While building an agile enterprise requires much more than using digital technologies and agile methodologies, mastering agile delivery is a good place to start. In fact, it’s hard to move up the enterprise agility scale without putting this foundation in place. The next steps are harder, however.

Agile delivery employs agile methodologies like scrums and DevOps to enable rapid iterative development of enterprise apps (adapting apps or building new apps), from build to run, with continuous integration and delivery for day-to-day agile delivery. It makes the organization fast and responsive, enables high quality outputs, and really engages users, embedding familiarity with ongoing change. The next step is scaling this change capability across the organization.

Scaled agile delivery requires redefining success. It’s not just about the business case or bottom line returns, but what is being delivered to customers.

To scale agile across the organization, every facet of the business needs to fundamentally change to support new agile ways of thinking, working and delivering value, and to accelerate adoption, ̶ from leadership, processes, governance, operational structures, roles and incentives to the culture of the business.

Agile thus expands and evolves from a technology solution into a business solution for the whole business—one that can be applied in any area to drive efficiency, innovation and growth.

What change leaders do differently

Breaking down the walls between technology and the business enables the broader enterprise to become more customer-centric. It allows a shift from a project- and business-case-driven organization to one that is product-oriented and able to drive market disruption. Change leaders are showing the way.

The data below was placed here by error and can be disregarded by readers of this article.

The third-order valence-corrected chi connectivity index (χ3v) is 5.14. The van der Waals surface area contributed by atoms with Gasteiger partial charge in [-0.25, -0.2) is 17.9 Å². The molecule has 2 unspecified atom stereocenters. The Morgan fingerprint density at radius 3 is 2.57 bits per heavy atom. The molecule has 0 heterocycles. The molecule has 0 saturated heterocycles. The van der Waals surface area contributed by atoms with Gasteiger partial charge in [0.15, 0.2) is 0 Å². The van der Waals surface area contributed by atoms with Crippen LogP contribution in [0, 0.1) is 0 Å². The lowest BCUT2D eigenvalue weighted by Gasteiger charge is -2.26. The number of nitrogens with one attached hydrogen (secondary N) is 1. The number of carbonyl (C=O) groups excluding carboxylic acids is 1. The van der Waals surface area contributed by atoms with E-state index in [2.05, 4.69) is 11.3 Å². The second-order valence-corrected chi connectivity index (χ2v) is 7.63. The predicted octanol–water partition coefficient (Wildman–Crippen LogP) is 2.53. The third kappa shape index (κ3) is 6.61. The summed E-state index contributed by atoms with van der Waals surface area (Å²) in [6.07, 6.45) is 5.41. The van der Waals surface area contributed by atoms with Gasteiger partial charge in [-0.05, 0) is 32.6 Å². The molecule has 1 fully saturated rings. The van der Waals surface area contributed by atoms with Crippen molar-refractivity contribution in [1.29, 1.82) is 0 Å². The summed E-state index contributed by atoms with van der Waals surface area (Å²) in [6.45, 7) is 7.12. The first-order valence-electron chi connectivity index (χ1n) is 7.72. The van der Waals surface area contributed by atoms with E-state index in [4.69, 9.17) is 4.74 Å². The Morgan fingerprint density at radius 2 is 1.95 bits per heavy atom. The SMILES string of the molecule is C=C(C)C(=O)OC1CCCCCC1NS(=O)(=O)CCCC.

In my previous post I promised you a look at what the change leaders, identified by our 2017 FS Change Survey, are doing differently. These change leaders have worked out how to rewire their business for continuous change to stay ahead of the market while building their future business model.

For this survey, we interviewed 787 senior FS executives who are responsible for developing their organizations’ change strategy and/or implementing their change programs. Within the global sample, 292 respondents were insurers, 302 were bankers and 193 were wealth and asset managers.

Here’s what our survey found:

  • Change leaders have clearer vision of change.
  • They develop a stronger change culture.
  • They apply agile methodologies across the organization more effectively.
  • They have leadership that is more committed to the successful execution of change.

Together, these factors help change leaders execute greater volumes of change at a faster pace and with stronger disciplines, to better effect.

Join me next week as I take a closer look at the key facets of the FS organization that need to be addressed to enable and embed agility within the organization. In the mean time, you can read more about Enterprise Agility for Financial Services in this report and listen and subscribe to our podcast, Talking Agility.

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